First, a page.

n What Does Better Family Planning Mean and Why Do We Need It? | Having Kids

Better family planning looks like:

  1. Delaying parenthood – Providing access to healthcare and education to help people wait until they are ready to become parents, and then spacing pregnancies. 
  2. Smaller families – Parents are able to invest more in each child and ensure a regenerative future.
  3. Community support – Communities guarantee that all kids have the resources they need for a fair start in life. Small families make this possible and sustainable.

It’s simple: Fair Start family planning means smaller families sharing resources to invest more in every child. For some, the closest analog for this new model would be responsible family planning incentives. But Fair Start resources are actually entitlements held by future children, and funded through non-traditional means. Those opposed to remodeling favor our current system of unsustainable families, unearned privileges, and undemocratic influence, over giving kids a fair start in life.

What the Fair Start Model Does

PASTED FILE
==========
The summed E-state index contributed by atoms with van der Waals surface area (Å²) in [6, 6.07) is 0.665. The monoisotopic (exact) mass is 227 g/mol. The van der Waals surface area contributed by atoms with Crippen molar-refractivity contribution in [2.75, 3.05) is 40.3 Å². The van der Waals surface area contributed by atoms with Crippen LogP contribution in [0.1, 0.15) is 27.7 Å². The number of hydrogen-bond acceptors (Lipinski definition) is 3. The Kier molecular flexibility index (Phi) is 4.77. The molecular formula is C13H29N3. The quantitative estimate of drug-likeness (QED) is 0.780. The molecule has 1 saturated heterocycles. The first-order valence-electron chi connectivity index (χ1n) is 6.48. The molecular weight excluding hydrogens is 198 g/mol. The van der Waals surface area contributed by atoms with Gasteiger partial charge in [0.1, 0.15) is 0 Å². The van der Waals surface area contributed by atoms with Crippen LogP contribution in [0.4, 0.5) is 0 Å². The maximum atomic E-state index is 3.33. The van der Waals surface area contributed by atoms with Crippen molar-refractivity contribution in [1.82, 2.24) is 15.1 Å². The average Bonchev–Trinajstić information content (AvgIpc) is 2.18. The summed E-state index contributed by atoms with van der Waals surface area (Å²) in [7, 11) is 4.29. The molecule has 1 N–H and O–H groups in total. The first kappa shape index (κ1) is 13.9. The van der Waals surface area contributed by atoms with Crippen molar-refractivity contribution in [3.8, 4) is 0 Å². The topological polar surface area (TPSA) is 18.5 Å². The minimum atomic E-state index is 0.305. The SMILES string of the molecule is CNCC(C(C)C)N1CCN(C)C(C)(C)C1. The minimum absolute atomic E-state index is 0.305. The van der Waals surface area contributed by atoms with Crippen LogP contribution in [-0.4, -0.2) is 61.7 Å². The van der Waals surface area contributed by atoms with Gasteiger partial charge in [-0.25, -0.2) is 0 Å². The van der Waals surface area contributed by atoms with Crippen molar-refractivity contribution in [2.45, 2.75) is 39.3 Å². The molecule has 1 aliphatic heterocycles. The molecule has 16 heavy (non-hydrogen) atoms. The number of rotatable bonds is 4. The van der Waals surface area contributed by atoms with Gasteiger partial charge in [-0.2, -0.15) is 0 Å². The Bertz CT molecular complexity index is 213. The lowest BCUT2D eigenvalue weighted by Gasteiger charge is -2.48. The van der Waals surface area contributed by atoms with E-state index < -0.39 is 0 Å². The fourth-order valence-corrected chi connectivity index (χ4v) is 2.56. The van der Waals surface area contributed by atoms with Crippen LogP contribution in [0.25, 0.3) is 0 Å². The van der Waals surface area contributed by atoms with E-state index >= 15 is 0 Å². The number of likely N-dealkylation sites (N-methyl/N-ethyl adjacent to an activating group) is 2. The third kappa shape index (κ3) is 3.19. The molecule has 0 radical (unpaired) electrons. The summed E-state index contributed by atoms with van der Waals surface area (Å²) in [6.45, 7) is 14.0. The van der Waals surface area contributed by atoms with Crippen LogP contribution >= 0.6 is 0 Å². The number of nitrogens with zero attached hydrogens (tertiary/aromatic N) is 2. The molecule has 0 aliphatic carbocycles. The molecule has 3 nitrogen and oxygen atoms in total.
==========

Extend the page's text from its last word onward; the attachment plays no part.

The Fair Start model addresses the biggest problems affecting kids such as poverty, inequality, and neglect. The model breaks down the barrier between family planning and child welfare, aligning need with resource. The model links 1) where and when children enter the world, with 2) the provision of what those kids need for a fair start in life. In making that link the model has the greatest impact on child welfare, equality, animals and the environment – exponentially more impact than downstream approaches. In so doing the model corrects for cognitive dissonances that prevent us from seeing that how we plan families, more than any other one thing, determines the quality of life on Earth. By focusing our attention on future children the model temporalizes our thinking, allows us to plan ahead, requires us to cooperate, and thereby helps ensure the best outcomes. What’s a good analogy? In many ways our remodeling of family planning looks like the revision of the norms, in the late 20th Century, around using seat belts. Small improvements can lead to massive benefits.

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